Godzilla is back. Just don’t tell the Americans.
Six decades and counting and Godzilla is still standing, with a franchise that now stretches back over 29 films. That number is set to grow further in the next few years with the release of Godzilla: King of the Monsters and Godzilla vs Kong, both parts of Warner Bros. planned MonsterVerse. Our appetite for Godzilla is still to be completely satisfied. Toho, the Japanese studio responsible for the 1954 original, have now rebooted the franchise for the first time, bringing the 300-feet monster back to terrorise Tokyo in a strange, funny and allegorical story.
The fear and paranoia that Gojira has represented across the course of its life on screen has mostly represented our own capacity for destruction, rather than the monsters. The existential fear about nuclear war that loomed large over the original remains firmly in place, with the shadow of America key to both the creation of this new version of the monster and its potential elimination. It is probably purely coincidental, but this week also marks the 72nd anniversary of Hiroshima, an event that lingers across the entire film. Haruo Nakajima, the man who played the original Godzilla, also passed away this week, aged 88.
Once Godzilla steps out of the sea and slowly begins to maraud towards Tokyo, obliterating everything in its sight, director Hideaki Anno remains with the bumbling, incompetent Government officials struggling to come to terms with the arrival of the kaijū. These tense meetings have always been something of a tradition in the franchise, often featuring more than the monster itself, as are the futile attempts to destroy Godzilla. The same pattern is of course repeated before it mutates and raises itself onto its hind legs and begins waddling towards the capital. Anno’s creature design is a clear homage to original Toho creation and you half expect the empty, vacant looking eyes to roll around in their plastic casing as it plods along.
The changes in its appearance continue throughout the film and culminate in a grim segment around the midway point. Under attack from gung-ho American stealth bombers, lasers shoot from its scaled back and mouth, instantly destroying its assailants. After the lasers have sliced through and destroyed countless buildings, flame-throwing breath shoots from its jaw and torches the entire skyline. Evacuations are said to have begun occurring before this point but the implication of nuclear destruction turns what at first appears as B-movie silliness into a moment of unnerving hellfire.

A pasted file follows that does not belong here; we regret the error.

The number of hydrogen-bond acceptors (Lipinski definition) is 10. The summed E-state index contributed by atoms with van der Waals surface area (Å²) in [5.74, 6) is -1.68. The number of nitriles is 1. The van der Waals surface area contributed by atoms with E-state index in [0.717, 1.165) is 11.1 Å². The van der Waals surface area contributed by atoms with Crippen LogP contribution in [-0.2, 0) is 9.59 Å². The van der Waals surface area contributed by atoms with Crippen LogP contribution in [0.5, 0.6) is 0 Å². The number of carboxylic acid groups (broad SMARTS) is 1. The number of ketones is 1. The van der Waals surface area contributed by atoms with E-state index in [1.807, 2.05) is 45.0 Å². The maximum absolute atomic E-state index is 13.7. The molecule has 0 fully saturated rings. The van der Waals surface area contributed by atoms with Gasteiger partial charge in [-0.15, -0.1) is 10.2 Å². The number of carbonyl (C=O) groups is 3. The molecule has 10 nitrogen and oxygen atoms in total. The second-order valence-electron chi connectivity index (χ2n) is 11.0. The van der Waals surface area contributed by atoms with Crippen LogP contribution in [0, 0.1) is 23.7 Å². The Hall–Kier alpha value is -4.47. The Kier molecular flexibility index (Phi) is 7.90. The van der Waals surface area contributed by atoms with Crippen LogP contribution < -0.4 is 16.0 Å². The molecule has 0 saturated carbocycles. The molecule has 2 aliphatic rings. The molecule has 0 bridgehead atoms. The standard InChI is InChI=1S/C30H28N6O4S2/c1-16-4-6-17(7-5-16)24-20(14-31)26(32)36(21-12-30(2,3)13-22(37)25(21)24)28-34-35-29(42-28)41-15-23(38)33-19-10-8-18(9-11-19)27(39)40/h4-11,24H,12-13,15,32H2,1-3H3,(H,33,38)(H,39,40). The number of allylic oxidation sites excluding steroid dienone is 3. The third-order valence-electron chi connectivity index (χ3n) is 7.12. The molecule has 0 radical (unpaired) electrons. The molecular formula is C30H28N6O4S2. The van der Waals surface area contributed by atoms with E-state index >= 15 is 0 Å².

With the Government unable to piece together any sort of coherent strategy, the members of Rando Yaguchi’s (Hiroki Hasegawa) team of anti-bureaucratic saviours put together a last-ditch plan they hope will save the day. They face a race against time to beat the Americans to the punch, who in light of news that Godzilla could spread its destruction across the word, begin plans for a nuclear attack. Kayoko Ann Patterson (Satomi Ishihara) features as a special American liaison officer who never convinces in her role, but the looming mushroom cloud of US military involvement revives memories of Hiroshima and Nagasaki.
Godzilla Resurgence (or Shin Godzilla) can be read in a myriad of ways, which is why it feels like such a strong return to form. Relations between Japan and America are constantly referenced within the story. The younger, idealistic ‘geek team’ under Yaguchi’s leadership talk about being under the thumb of the American military, no doubt speaking to the US-Japan alliance created after WWII, which has allowed America to form such a strong base in Asia. The disorganised manner of the evacuations also look back to the criticism thrown at the Japanese government during the Fukushima triple disaster in 2011.
Anno clearly enjoys having the chance to play with retro styles and effects that intentionally stick out like a sore thumb in places, using a combination of animatronics, puppets and well rendered CGI. Combined with elements of Akira Ifukube’s original 1954 score and the humour provided by idiotic Japanese Self-Defence Force and Yaguchi’s patriotic team, you can’t help but be swept along.
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